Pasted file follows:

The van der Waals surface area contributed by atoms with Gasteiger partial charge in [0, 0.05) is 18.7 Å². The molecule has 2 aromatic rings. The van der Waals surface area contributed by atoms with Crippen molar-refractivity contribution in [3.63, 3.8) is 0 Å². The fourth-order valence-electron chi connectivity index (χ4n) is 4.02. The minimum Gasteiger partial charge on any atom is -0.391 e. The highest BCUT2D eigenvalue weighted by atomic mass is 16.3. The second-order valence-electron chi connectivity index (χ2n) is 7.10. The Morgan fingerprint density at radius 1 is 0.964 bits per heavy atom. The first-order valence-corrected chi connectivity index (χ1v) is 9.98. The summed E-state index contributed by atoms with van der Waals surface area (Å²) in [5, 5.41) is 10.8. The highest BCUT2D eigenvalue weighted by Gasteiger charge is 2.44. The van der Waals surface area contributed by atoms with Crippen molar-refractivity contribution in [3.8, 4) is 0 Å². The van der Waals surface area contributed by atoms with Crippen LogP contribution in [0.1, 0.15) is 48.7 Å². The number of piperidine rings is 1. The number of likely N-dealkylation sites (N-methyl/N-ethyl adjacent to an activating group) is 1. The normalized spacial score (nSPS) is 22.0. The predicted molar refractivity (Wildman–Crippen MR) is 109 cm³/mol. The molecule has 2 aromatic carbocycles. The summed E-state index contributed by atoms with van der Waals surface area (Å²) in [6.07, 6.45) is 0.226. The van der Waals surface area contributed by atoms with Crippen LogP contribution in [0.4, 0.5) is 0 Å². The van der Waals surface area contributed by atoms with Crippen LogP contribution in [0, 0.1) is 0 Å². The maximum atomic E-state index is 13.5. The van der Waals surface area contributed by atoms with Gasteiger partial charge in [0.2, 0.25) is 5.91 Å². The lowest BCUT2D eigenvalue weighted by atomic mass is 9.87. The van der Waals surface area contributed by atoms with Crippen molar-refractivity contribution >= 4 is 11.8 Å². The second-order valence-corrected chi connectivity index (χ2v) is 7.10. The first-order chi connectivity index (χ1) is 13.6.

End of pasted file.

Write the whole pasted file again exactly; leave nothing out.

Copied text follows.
The van der Waals surface area contributed by atoms with Gasteiger partial charge in [0, 0.05) is 18.7 Å². The molecule has 2 aromatic rings. The van der Waals surface area contributed by atoms with Crippen molar-refractivity contribution in [3.63, 3.8) is 0 Å². The fourth-order valence-electron chi connectivity index (χ4n) is 4.02. The minimum Gasteiger partial charge on any atom is -0.391 e. The highest BCUT2D eigenvalue weighted by atomic mass is 16.3. The second-order valence-electron chi connectivity index (χ2n) is 7.10. The Morgan fingerprint density at radius 1 is 0.964 bits per heavy atom. The first-order valence-corrected chi connectivity index (χ1v) is 9.98. The summed E-state index contributed by atoms with van der Waals surface area (Å²) in [5, 5.41) is 10.8. The highest BCUT2D eigenvalue weighted by Gasteiger charge is 2.44. The van der Waals surface area contributed by atoms with Crippen molar-refractivity contribution in [3.8, 4) is 0 Å². The van der Waals surface area contributed by atoms with Crippen LogP contribution in [0.1, 0.15) is 48.7 Å². The number of piperidine rings is 1. The number of likely N-dealkylation sites (N-methyl/N-ethyl adjacent to an activating group) is 1. The normalized spacial score (nSPS) is 22.0. The predicted molar refractivity (Wildman–Crippen MR) is 109 cm³/mol. The molecule has 2 aromatic carbocycles. The summed E-state index contributed by atoms with van der Waals surface area (Å²) in [6.07, 6.45) is 0.226. The van der Waals surface area contributed by atoms with Crippen LogP contribution in [0.4, 0.5) is 0 Å². The van der Waals surface area contributed by atoms with Crippen LogP contribution in [0, 0.1) is 0 Å². The maximum atomic E-state index is 13.5. The van der Waals surface area contributed by atoms with Gasteiger partial charge in [0.2, 0.25) is 5.91 Å². The lowest BCUT2D eigenvalue weighted by atomic mass is 9.87. The van der Waals surface area contributed by atoms with Crippen molar-refractivity contribution >= 4 is 11.8 Å². The second-order valence-corrected chi connectivity index (χ2v) is 7.10. The first-order chi connectivity index (χ1) is 13.6.